When you sell property, you’ll find that some aspects are much more valuable to prospective buyers than others. Check out our list of what features get buyers to reach deeper into their pockets, and what aspects can prove difficult to sell.
Floor plan is the key, says Damon Warat of Ray White Ascot in Brisbane. “Entertaining areas, views, elevation and the layout remain the most important. Fixtures and fittings can be amended, but layout becomes difficult and expensive to change.”
Ray White Adelaide’s principal, Brett Pilgrim, is in agreement: “Everybody is different; however, the majority first search by number of bedrooms and/or bathrooms. Then they really spend some time on the floor plan – that has to work for them.
“The wow factor of a property certainly helps things, like renovated kitchen, bathrooms and a nice street frontage; but I think we have seen a big change, more to the opportunity a property provides. So a finished home is not always as popular as something that can be renovated.”
Danny Grant, director of Ray White Lower North Shore in Sydney, says liveability is the chief value-maker for buyers: “A good kitchen is always a big attraction for buyers as it is the heart of the home and tends to leave a lasting impression when buyers inspect a home. Living space is also a huge seller, especially for families. And natural light in a home is also high on the list for buyers.”
On the subject of features of a property which can be difficult to market or get buyers willing to pay more for, Grant is quick to reply: “Gadgets. Sellers really love their gadgets, but they don’t sell houses. If you push those features on buyers, they feel like they will be paying too much for gadgets they could take or leave! [Also, among] homes I have sold, a spa has added no value whatsoever. In fact, if a bathroom has a spa, it is seen as dated and detracts from the value.”
Pilgrim says certain lifestyle features can limit the number of possible buyers you attract. “A pool area can look amazing but unfortunately there are a lot of people that simply don’t want a pool,” he says.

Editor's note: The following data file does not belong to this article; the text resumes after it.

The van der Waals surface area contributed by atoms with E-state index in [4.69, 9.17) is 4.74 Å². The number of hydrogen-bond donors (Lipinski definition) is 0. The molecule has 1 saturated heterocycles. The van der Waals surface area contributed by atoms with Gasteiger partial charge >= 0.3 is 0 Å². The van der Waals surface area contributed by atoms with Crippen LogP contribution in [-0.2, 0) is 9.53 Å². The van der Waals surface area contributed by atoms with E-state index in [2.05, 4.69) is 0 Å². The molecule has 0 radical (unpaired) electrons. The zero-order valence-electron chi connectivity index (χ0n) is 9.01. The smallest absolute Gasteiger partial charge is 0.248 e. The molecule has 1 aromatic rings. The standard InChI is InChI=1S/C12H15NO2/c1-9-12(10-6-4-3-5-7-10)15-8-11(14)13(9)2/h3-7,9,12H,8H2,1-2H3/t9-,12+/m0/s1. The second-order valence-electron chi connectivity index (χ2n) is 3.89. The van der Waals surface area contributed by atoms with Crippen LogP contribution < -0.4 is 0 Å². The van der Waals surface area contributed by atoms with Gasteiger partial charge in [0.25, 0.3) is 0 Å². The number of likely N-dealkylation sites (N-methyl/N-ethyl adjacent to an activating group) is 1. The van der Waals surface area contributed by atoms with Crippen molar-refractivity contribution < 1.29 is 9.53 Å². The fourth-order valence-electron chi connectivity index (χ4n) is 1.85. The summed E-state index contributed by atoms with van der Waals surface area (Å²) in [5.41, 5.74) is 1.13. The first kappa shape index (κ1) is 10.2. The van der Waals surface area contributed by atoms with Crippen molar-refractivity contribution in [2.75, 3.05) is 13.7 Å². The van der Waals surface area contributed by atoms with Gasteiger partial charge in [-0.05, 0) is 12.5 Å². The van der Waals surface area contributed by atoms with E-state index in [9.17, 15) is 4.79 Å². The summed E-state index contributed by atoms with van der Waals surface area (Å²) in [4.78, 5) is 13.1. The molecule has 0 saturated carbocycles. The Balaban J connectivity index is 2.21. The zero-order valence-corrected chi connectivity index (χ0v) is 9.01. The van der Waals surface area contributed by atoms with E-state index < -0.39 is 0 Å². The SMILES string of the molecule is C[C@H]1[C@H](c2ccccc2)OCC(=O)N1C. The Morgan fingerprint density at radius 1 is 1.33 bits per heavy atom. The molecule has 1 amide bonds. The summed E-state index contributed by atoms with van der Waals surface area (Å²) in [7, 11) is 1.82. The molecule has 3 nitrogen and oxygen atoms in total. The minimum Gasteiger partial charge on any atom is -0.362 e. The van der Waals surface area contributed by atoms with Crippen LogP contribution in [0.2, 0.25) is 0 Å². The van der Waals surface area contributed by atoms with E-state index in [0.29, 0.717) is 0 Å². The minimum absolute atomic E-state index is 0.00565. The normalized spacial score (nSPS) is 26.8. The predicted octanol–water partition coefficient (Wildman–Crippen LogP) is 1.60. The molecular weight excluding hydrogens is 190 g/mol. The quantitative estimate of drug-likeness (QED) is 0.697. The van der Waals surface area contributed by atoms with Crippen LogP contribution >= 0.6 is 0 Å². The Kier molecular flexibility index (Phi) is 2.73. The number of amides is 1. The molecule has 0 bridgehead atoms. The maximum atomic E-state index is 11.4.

“The one that is probably the most disappointing and the biggest trap is when someone spends the money to do quality right through their home on all the little things, from tapware, extra insulation, door furniture, electronics, garden; the list goes on,” says Adelaide’s Pilgrim.
Grant from Sydney agrees. “Prestige homes need quality finishes. However, in the majority of family homes, quite often sellers spend too much on personal features. For instance, an Italian white wall tile that is $120 dollars a square metre will achieve you no more money on resale than a white wall tile that is $20 a square metre. Provided the tiler does a good job, there is no difference in value,” he says.
“Light fittings are another [thing] that’s easy to overcapitalise on. Buyers usually see no value in light fittings worth thousands of dollars.”
In some cases, though, it can be a case of not how a renovation is done but whether one was actually needed at all.
“One trend of overcapitalising is buyers purchasing a property already in okay to good condition, then doing a full renovation. If they purchased a ‘raw’ property in need of full instant updates, their money is better spent,” says Brisbane’s Warat.
The most important thing to consider is that just because you love something in your home, it doesn’t necessarily mean everyone else will. Take a commonsense approach to spending money on your home if you intend on selling down the track and ensure any work you do will have broad appeal!